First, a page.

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Nothing lasts forever. The longer time progresses, the faster things change. The only two things certain in this life are death and taxes, even though religious cults try very hard to find a way to avoid both. Good leaders welcome change, and are noticeably more content as time progresses. Their confidence and content make everyone aware that all things are under control.

In religious cults, the central figure progresses the opposition direction. As time continues, cult leaders become more angry, upset, and out of control. Lack of control accelerates narcissistic tendencies, and they become more vocal about their inability to control the masses. Instead of promoting positive change that propagates through the cult, they speak negatively about members while appealing to a subset of the group. Sometimes they sever the "uncontrollable" from the group to eliminate "competition". The results of their failed leadership can be seen in a cult leader's own view of his or her followers. Instead of unity, they have brought division, and in many cases were the cause of it.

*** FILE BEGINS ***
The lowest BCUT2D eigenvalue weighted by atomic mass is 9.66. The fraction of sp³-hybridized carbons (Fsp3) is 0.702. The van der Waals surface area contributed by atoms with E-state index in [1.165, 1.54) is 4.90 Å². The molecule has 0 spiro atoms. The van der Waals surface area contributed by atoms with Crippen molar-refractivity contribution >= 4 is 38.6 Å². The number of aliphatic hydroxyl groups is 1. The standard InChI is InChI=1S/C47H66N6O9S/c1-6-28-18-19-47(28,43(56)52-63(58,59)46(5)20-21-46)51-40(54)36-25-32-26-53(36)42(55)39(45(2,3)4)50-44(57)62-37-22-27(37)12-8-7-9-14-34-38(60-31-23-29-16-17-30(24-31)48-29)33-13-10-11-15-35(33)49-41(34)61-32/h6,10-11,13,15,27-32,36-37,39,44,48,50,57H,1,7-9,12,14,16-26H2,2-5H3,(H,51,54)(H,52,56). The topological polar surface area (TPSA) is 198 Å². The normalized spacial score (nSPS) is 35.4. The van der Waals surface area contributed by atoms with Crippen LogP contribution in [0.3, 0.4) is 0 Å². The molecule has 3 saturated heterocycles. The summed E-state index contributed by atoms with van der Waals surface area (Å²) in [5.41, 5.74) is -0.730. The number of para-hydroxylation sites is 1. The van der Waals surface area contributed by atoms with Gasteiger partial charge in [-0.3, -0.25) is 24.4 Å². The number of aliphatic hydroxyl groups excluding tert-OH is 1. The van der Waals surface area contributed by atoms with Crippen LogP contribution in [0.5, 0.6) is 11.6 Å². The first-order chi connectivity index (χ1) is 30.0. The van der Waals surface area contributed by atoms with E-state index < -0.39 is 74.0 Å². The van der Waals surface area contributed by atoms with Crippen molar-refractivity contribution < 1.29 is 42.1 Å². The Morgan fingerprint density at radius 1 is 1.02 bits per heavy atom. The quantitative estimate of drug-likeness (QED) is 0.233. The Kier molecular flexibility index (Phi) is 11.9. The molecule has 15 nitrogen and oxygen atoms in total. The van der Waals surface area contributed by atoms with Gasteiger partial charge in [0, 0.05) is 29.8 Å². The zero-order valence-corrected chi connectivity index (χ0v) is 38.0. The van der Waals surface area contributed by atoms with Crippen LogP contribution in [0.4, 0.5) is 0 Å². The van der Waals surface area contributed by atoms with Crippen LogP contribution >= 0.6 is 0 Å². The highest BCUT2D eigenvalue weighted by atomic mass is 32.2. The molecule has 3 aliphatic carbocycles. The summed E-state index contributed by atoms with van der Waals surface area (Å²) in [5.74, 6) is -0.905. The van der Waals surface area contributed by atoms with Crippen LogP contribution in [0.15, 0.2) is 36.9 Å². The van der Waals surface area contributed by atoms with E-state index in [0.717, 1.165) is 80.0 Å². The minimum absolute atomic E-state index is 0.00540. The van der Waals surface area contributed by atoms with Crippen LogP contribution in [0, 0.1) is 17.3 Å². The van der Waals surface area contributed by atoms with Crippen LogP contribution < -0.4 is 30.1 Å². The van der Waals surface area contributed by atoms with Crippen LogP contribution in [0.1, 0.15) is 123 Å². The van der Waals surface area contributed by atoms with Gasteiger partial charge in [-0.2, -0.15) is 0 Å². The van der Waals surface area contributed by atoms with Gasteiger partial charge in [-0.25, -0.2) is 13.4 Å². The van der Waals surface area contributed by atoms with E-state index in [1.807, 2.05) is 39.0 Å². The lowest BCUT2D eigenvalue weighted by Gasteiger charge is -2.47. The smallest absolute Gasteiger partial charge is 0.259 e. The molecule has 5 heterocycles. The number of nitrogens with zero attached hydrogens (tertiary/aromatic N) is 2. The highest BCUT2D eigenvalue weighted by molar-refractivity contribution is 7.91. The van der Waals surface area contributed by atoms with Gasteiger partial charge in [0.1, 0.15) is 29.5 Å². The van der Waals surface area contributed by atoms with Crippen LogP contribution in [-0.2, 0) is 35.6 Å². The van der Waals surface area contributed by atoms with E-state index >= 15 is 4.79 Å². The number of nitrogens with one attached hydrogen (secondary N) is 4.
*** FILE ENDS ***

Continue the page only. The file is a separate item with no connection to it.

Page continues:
After escaping, many former members of religious cults struggle with change. This feeling is excruciatingly painful at first; leaving the cult was one of the most significant changes in their lives. Having been manipulated into submission by a leader who opposed change, they have been trained to be uncomfortable with even minor changes in their lives. A change that affects every aspect of their life is almost debilitating.

The best medicine for this problem is also change. Positive changes in routine, changes in lifestyle, or changes in surroundings can decrease post-cult anxiety. As each new positive change is experienced , those memories are associated with going outside of normal routine. Over time, the positive memories accumulated will result in self-confidence. Meeting new people, gaining new friends, and experiencing new things are important milestones in freedom.